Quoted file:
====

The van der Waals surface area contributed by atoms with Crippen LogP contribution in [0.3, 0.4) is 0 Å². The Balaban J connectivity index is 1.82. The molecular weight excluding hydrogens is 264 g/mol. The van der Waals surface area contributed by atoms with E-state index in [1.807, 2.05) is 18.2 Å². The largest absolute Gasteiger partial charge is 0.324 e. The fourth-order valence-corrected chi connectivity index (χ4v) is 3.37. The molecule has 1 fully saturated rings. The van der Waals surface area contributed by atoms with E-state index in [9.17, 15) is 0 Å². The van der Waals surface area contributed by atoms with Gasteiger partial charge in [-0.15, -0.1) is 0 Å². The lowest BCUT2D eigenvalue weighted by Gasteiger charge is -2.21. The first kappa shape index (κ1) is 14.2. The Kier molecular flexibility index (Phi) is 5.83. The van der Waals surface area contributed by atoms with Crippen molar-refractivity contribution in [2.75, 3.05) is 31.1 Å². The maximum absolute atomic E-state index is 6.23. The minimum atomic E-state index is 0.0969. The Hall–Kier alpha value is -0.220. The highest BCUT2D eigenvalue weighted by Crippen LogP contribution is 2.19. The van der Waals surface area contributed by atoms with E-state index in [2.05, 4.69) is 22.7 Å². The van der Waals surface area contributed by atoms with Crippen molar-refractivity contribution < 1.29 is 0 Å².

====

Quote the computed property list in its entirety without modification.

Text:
The van der Waals surface area contributed by atoms with Crippen LogP contribution in [0.3, 0.4) is 0 Å². The Balaban J connectivity index is 1.82. The molecular weight excluding hydrogens is 264 g/mol. The van der Waals surface area contributed by atoms with E-state index in [1.807, 2.05) is 18.2 Å². The largest absolute Gasteiger partial charge is 0.324 e. The fourth-order valence-corrected chi connectivity index (χ4v) is 3.37. The molecule has 1 fully saturated rings. The van der Waals surface area contributed by atoms with E-state index in [9.17, 15) is 0 Å². The van der Waals surface area contributed by atoms with Gasteiger partial charge in [-0.15, -0.1) is 0 Å². The lowest BCUT2D eigenvalue weighted by Gasteiger charge is -2.21. The first kappa shape index (κ1) is 14.2. The Kier molecular flexibility index (Phi) is 5.83. The van der Waals surface area contributed by atoms with Crippen molar-refractivity contribution in [2.75, 3.05) is 31.1 Å². The maximum absolute atomic E-state index is 6.23. The minimum atomic E-state index is 0.0969. The Hall–Kier alpha value is -0.220. The highest BCUT2D eigenvalue weighted by Crippen LogP contribution is 2.19. The van der Waals surface area contributed by atoms with E-state index in [2.05, 4.69) is 22.7 Å². The van der Waals surface area contributed by atoms with Crippen molar-refractivity contribution < 1.29 is 0 Å².